A total of 135 and 143 confirmed COVID-19 patients in Tianjin and Chengdu, respectively, were included. Four and 45 cases were noninformative cases in Tianjin and Chengdu, respectively. The 131 and 98 cases with valid information about exposure history in Tianjin and Chengdu, respectively, were used to construct transmission networks, of which 70 (53.43%) and 44 (44.89%) cases, respectively, were males. The median ages were both 49 years (ranging from 9 to 90 years in Tianjin and 3 months to 88 years in Chengdu). The median time from symptom onset to hospital admission was 2 and 3 days in Tianjin and Chengdu, respectively (Table 1). The median time from symptom onset to be defined as a confirmed case was 4.5 and 6 days, respectively (Table 1).
Figure 1 shows the COVID-19 transmission network graph in Tianjin. In the initial cluster of 18 (13.74%), cases had a history of exposure to Hubei Province, and each case infected an average of 2.9 contacts. In the component that started with the central node of infections directly related to Hubei Province, one case directly infected 0-4 contacts, with 0.79 as the average. At most, 6 patients were infected by one or more generations, with 5.68 as the average chain size for the initial cluster of imported cases.
Twenty cases infected their relatives in the household or colleagues in the workplace, forming several multinode transmission chains with a maximum length of 4. Another 9 (6.87%) cases were employees of the Tianjin high-speed train administration. The transmission network of Tianjin consists of a total of 73 chains, of which 23 (36.99%) have a length greater than 1. There are 4 transmission chains with a maximum length of 4 in the component, starting with the central node of imported cases as the source of infection (Table 2).
Figure 2 shows the transmission network graph of Chengdu. In the 98 (68.53%) informative cases in the transmission network, 30 (30.61%) cases had a history of exposure to Hubei Province. Each case generated at most 3 direct secondary infections and a maximum of 4 patients by one or more generations. In addition, for 24 cases with vague information, it was uncertain whether they were infected by contact with imported cases or by contact with other categories of cases. A total of 88 transmission chains were constructed in Chengdu. Twenty-one chains started from the central node of the unclear exposures except Hubei Province. Nineteen chains had a length of 1. The length of one chain was up to 3 (Table 2).
In this study, over 85% of patients in Tianjin were nonimported cases from the Tianjin high-speed train administration and multiple families. The longest length of the transmission chain of imported cases reached 4, which suggested that the spread of COVID-19 in Tianjin became dominated by community transmission. Not only strictly managing imported populations but also preventing community transmission were necessary to prevent the spread of COVID-19. In addition, the Tianjin high-speed train administration and related people should be a key target in further prevention and control measures. Similarly, the proportion of cases in community transmission in Chengdu obviously exceeded that of the imported cases. Thirteen transmission chains in Tianjin with lengths greater than 3 suggested that these cases could spread for 3 generations before being confirmed. Therefore, the timeliness of case detection needs improvement. By contrast, the length of considerable transmission chains in Chengdu was lower than 3. However, 24 cases with vague information may be infected by two or more generations. One transmission chain with a length of 3 could be considered a chain with a length of up to 6 if the starting node is an imported case. Therefore, considerable cases with vague information lead to the fact that the length and number of transmission chains cannot accurately assess the spread of COVID-19.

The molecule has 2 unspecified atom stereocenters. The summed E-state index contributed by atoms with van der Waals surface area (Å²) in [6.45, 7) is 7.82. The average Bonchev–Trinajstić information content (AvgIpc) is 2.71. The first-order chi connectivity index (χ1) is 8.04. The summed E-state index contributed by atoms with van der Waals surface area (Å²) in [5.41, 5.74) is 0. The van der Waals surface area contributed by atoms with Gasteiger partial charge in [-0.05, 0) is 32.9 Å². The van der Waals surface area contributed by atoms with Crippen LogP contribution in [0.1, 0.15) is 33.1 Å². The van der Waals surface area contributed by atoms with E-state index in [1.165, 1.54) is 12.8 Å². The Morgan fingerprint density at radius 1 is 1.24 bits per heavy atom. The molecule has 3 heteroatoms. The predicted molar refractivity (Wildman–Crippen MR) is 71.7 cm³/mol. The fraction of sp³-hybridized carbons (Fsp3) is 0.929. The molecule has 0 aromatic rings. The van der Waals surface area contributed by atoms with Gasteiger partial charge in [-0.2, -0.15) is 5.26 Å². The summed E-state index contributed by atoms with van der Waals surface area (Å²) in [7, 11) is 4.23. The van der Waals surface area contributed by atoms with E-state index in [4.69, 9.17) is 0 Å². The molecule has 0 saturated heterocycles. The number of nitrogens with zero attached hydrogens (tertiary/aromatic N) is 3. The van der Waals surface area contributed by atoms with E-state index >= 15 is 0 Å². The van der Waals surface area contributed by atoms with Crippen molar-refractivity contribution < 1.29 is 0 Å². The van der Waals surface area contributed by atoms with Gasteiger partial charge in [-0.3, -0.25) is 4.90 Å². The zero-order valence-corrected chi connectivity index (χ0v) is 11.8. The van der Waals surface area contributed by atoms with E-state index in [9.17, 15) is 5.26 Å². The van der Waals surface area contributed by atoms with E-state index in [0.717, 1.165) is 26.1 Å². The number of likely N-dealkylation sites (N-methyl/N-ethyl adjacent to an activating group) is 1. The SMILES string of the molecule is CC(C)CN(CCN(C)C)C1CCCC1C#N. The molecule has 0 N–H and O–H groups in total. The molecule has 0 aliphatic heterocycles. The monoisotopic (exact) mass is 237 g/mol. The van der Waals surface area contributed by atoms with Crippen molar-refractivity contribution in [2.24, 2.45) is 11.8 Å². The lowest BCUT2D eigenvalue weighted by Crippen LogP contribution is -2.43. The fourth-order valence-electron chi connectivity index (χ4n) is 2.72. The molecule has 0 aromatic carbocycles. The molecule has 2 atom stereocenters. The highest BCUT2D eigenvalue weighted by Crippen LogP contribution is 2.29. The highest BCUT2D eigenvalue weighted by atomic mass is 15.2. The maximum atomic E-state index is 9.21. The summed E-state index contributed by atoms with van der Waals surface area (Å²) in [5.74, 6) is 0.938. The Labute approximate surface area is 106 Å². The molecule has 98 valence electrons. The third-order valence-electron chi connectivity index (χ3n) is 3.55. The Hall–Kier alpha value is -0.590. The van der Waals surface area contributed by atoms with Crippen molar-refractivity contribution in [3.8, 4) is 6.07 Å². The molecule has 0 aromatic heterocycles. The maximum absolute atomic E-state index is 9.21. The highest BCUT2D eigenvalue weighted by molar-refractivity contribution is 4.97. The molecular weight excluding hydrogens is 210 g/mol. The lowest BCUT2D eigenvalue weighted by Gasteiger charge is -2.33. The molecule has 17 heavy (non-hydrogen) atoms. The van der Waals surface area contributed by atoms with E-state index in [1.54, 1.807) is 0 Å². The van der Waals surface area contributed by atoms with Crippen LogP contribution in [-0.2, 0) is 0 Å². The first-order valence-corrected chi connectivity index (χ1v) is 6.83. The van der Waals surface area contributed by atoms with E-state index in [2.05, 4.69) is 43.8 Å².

There were only 4 noninformative cases in Tianjin, with a coverage rate of 97%. In Chengdu, up to one-third of cases lacked exposure history. Compared with Chengdu, Tianjin had a higher quality of epidemiological investigations and a more complete transmission network. In Chengdu, the large number of noninformative cases and cases with vague information made it difficult to provide accurate information by the transmission network. Although the transmission chains in Chengdu were relatively short, many undiscovered and uncontrolled risks may exist that had not been revealed in the transmission network. Once community transmission accelerates, new transmission chains might rapidly appear and extend before cases are detected. Hence, in Chengdu, more healthcare workers need to be allocated to conduct epidemiological investigations to improve the coverage and quality of epidemiological investigations, the timeliness of detecting cases, and the rapidity of diagnosis.